Completely or partially taking out the third eyelid has long been deemed as poor practice. Long-term effects negatively impact the dog’s eyes and vets advise against it or even entirely refuse it.
Bulldog Cherry Eye Additional Surgery Cost
There may be some additional spendings before surgery can even start. For one, a prolapsed tear gland will probably not function correctly anymore. Seeing how tears production is important for the health of the eyes, prescription medicated eye drops may be useful.
The size of the dog will also impact cost, as the amount of anesthesia is dependent on a dog’s size. Pain medication post-surgery may also provide further spending, as well as investing in a buster collar or harness. Recommendation for a harness on walks after a cherry eye surgery means that pressure from a neck collar does not affect the eye.
Possible health issues as a direct result of the surgery like infection, or irritation from the suture material will further require treatment. The gland can re-prolapse and have to be put back into place once more. Thankfully in a majority of cases, the surgery is successful. All these little details will stack up against your overall bulldog cherry eye surgery cost.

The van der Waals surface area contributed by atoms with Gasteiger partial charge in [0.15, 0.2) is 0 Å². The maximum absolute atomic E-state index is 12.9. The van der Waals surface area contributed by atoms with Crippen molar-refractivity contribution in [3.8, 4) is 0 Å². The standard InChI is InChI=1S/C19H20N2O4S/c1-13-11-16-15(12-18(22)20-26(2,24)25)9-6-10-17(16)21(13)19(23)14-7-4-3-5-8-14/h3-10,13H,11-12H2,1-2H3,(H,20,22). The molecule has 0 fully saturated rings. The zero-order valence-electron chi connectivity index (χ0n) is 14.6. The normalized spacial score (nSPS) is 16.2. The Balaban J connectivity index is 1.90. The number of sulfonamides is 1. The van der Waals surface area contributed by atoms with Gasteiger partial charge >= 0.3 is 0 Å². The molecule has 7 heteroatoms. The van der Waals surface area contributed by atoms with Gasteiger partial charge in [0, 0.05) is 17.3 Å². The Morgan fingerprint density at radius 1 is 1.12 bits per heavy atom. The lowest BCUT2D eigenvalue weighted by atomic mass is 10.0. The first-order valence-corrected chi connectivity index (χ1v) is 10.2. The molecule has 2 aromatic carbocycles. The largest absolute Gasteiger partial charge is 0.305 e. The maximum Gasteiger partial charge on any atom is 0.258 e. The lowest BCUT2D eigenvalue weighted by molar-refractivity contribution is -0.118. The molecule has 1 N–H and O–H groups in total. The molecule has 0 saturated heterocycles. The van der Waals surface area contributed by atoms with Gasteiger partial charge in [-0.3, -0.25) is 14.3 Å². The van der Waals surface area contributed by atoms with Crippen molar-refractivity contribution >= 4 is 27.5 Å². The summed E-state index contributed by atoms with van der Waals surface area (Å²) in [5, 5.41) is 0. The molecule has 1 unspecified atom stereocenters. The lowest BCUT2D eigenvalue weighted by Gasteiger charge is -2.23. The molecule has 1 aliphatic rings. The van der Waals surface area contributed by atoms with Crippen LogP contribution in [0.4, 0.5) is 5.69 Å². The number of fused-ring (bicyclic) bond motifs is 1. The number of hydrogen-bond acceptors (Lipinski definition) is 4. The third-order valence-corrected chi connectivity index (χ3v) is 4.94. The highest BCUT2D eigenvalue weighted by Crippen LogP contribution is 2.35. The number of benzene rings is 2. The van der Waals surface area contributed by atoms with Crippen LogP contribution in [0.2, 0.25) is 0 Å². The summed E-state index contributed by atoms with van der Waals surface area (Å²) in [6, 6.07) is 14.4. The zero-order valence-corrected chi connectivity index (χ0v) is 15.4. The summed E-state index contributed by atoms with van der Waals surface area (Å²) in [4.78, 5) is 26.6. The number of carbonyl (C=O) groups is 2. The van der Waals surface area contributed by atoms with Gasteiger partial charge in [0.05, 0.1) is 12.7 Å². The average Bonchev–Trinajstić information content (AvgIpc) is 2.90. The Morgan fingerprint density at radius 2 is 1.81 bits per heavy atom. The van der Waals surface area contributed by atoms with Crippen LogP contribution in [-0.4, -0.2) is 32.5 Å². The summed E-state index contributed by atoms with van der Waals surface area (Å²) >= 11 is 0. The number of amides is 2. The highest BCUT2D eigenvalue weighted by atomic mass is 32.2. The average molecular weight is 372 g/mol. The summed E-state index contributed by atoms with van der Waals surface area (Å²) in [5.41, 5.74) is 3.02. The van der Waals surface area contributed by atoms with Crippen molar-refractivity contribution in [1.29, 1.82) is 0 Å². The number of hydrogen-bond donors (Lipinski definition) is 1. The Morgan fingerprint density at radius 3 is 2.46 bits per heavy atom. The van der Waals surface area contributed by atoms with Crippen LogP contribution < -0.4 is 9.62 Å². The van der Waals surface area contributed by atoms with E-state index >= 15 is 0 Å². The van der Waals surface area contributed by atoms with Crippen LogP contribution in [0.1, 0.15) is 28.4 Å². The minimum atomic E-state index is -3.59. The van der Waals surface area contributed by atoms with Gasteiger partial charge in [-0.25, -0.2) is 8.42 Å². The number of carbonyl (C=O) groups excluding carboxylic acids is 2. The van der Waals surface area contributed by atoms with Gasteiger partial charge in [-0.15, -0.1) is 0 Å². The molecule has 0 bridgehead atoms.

Learn more about French Bulldog Eye Allergies – Challenges And Treatment
Bulldogs tend to have some health problems right off the bat and understanding that is key to owning this breed. Bulldog cherry eye surgery cost is one aspect of caring for them. Prevention is often a key factor in avoiding cherry eyes and that may involve breeding out this issue.
The positive spin on this is that the cherry eye is treatable, even after several operations. Veterinary specialists are ready for these kinds of health issues and will be ready to deal with them. There are plenty of resources to help a bulldog suffering from cherry eyes, and previous data shows they can move on and lead healthy lives.
Read more about Bulldog Eye Infections.